James is originally from England and has been backpacking around Asia since October 2018 while working remotely. He’s been staying in Taiwan since March last year due to the coronavirus. He's done a few trips to Japan and in this post he breaks down one of them. Make sure to follow James on Instagram and to check out his blog, Back Pack And Work for more of his travel adventures!
Why I Decided To Travel To Japan
I’d been to Japan once before for two months (from November to December 2018) and had a great time. I wanted to go back for a couple of reasons – first to experience some of the snow festivals they hold around February every year and also to see some places that I missed the first time around.
My itinerary was:
Sapporo/Hokkaido (9 nights) – I based myself in Sapporo during the Sapporo Snow Festival in February 2020 and did several day trips to different parts of Hokkaido.
Sendai (3 nights) – from Sapporo I took a bullet train south to Sendai. I did some sightseeing around the city and took a day trip to a place called Zao Ski Resort in Yamagata, where a natural phenomenon called ‘snow monsters’ (basically snow covered trees). Unfortunately, the weather was extremely bad that day up the mountain so I couldn’t see anything!
Akita (1 night) – this was just a one night stop so I could go to the Kamakura Festival in the nearby city of Yokote.
Nagano (1 night) – just a brief stop for sightseeing and to break up the long journey south from Akita.
Kanazawa (2 nights) – I spent a couple of days here sightseeing.
Shirakawa-go (1 night) – this is a small village that’s known for its traditional houses.
Kyoto (4 nights) – I’d been to Kyoto on my first trip to Japan and loved it – came back to see more.
Tokyo (7 nights) – as with Kyoto, I’d been here before and loved it – came back to see more of the city and do some day trips that I didn’t get time to do when I first came here.
Osaka (4 nights) – I hadn’t actually planned to come here on this trip but had to make a last minute change of plans a couple of days earlier, while in Tokyo. I was supposed to go snowboarding but this got cancelled as coronavirus numbers were rising so I used the last day of my Japan Rail pass to go to Osaka. Osaka is very close to Kyoto so, logistically, going to Kyoto>Tokyo>Osaka makes no sense, but it wasn’t the plan!
The length of my trip was one month in total – I can never have too much time in Japan! It’s a big part of why I work remotely, as it gives me freedom to spend extended periods in different countries without draining my bank account.
How I Planned For The Trip
I booked flights and some accommodation (where there was likely to be high demand due to festivals) a few months in advance but booked all other accommodation close to the trip starting (or during the trip). While I planned for specific things, I like to have flexibility so there wasn’t much booked in advance – as it turned out I had to change my last destination in Japan and fly out of the country due to the pandemic.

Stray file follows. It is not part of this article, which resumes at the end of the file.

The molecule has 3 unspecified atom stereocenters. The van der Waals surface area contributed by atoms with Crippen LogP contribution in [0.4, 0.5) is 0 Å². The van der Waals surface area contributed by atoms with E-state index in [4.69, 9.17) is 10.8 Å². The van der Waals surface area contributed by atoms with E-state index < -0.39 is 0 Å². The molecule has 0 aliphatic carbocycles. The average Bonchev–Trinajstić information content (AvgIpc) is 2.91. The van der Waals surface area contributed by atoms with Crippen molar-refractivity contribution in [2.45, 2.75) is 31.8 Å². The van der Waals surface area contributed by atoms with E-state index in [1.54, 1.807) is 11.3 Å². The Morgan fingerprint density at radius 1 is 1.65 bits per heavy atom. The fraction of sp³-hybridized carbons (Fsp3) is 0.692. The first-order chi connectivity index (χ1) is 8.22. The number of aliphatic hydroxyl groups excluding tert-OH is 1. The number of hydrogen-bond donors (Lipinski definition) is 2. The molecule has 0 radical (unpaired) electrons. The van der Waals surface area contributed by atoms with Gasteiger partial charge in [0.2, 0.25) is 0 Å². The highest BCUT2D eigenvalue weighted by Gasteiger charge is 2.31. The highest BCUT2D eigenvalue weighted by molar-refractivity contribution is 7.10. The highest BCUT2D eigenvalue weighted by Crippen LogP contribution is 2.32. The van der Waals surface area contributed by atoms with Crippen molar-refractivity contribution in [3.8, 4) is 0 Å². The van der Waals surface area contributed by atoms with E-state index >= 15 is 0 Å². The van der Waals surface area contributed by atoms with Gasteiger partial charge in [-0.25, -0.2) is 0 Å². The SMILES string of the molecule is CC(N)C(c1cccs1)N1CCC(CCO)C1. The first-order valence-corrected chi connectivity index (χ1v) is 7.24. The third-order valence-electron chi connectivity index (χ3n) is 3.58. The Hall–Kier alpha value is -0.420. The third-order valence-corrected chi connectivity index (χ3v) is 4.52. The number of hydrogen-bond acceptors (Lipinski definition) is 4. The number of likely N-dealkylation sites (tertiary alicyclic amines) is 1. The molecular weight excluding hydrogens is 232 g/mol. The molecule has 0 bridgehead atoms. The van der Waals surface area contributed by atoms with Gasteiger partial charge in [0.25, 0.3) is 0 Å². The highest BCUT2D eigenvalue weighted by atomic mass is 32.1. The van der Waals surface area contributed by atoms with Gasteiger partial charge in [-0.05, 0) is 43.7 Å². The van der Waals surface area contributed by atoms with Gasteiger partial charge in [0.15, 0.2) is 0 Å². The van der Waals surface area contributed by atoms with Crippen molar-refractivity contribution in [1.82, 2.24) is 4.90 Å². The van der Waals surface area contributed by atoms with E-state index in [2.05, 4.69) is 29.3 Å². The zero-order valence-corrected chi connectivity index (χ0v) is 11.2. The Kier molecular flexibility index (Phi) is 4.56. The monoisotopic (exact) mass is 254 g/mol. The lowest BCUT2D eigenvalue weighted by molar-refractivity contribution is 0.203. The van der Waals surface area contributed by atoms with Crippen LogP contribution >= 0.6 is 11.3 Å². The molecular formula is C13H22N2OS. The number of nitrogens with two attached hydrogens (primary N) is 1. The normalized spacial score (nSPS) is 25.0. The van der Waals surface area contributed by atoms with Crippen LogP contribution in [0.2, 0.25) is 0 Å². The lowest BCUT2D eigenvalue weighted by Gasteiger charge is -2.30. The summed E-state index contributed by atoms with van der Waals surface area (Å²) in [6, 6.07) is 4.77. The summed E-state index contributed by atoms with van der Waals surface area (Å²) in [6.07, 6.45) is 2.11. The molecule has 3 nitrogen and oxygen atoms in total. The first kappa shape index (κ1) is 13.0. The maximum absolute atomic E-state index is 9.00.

I didn’t rent a car but got a 21 day Japan Rail pass, which allows unlimited travel on most of the bullet trains and some other train services. The JR pass is only for foreign tourists and it is difficult/more expensive to buy in the country so I ordered this in advance and had it delivered to my hostel in Sapporo.
What I Packed
I was living and working out of two backpacks anyway so I already had most of what I needed packed. However, I had mostly been in hot countries for the past year so I needed to buy some warm clothes (a jacket, thermals etc.). It got as cold as minus 20 degrees in Hokkaido!
My Experiences With Other Travelers & Locals In Japan
There isn’t a big backpacking scene in Japan and, as my trip went on, the coronavirus pandemic was spreading so a lot of the hostels I stayed in were quiet. However, I did meet some other travellers in Sapporo and Tokyo. I met locals in various places – usually bars! I like to spend time eating and drinking in the izakayas (a type of restaurant/bar that is often very small with only bar seating available). Also, I have a Japanese friend who I met a year before in a hostel in Bangkok, so we met up a couple of times in Tokyo.
It’s common for Japanese people to start up conversations in izakayas with the people sitting around them, whether other Japanese or foreigners. From my two trips in Japan, I’ve found that this is less frequent in the main tourist cities (Tokyo, Kyoto, Osaka and Hiroshima) as people are more used to foreigners and less curious as a result. Outside of these cities, I would often share conversations with locals (either other customers or staff) while having dinner or drinks. Being white I would normally stand out!